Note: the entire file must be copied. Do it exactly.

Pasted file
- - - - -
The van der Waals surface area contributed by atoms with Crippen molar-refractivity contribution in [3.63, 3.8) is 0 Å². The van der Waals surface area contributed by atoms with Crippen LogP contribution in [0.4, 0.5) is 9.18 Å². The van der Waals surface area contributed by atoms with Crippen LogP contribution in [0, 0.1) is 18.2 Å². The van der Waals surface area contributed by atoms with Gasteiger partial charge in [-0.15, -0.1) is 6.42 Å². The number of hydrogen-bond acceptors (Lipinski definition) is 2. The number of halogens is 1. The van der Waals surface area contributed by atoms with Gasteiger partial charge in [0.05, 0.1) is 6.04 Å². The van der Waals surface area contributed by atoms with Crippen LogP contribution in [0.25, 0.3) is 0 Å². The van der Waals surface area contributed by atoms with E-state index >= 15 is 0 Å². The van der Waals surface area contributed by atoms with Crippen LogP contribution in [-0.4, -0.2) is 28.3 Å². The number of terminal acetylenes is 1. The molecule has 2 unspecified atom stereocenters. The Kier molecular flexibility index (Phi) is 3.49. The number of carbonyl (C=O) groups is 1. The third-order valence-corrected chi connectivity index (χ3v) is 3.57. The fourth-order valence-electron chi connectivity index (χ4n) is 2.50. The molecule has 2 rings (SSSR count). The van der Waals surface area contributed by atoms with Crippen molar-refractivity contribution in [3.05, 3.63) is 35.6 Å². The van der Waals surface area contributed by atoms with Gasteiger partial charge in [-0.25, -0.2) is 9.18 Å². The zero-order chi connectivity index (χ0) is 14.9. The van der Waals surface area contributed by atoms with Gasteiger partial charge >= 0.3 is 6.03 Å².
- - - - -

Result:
The van der Waals surface area contributed by atoms with Crippen molar-refractivity contribution in [3.63, 3.8) is 0 Å². The van der Waals surface area contributed by atoms with Crippen LogP contribution in [0.4, 0.5) is 9.18 Å². The van der Waals surface area contributed by atoms with Crippen LogP contribution in [0, 0.1) is 18.2 Å². The van der Waals surface area contributed by atoms with Gasteiger partial charge in [-0.15, -0.1) is 6.42 Å². The number of hydrogen-bond acceptors (Lipinski definition) is 2. The number of halogens is 1. The van der Waals surface area contributed by atoms with Gasteiger partial charge in [0.05, 0.1) is 6.04 Å². The van der Waals surface area contributed by atoms with Crippen LogP contribution in [0.25, 0.3) is 0 Å². The van der Waals surface area contributed by atoms with E-state index >= 15 is 0 Å². The van der Waals surface area contributed by atoms with Crippen LogP contribution in [-0.4, -0.2) is 28.3 Å². The number of terminal acetylenes is 1. The molecule has 2 unspecified atom stereocenters. The Kier molecular flexibility index (Phi) is 3.49. The number of carbonyl (C=O) groups is 1. The third-order valence-corrected chi connectivity index (χ3v) is 3.57. The fourth-order valence-electron chi connectivity index (χ4n) is 2.50. The molecule has 2 rings (SSSR count). The van der Waals surface area contributed by atoms with Crippen molar-refractivity contribution in [3.05, 3.63) is 35.6 Å². The van der Waals surface area contributed by atoms with Gasteiger partial charge in [-0.25, -0.2) is 9.18 Å². The zero-order chi connectivity index (χ0) is 14.9. The van der Waals surface area contributed by atoms with Gasteiger partial charge >= 0.3 is 6.03 Å².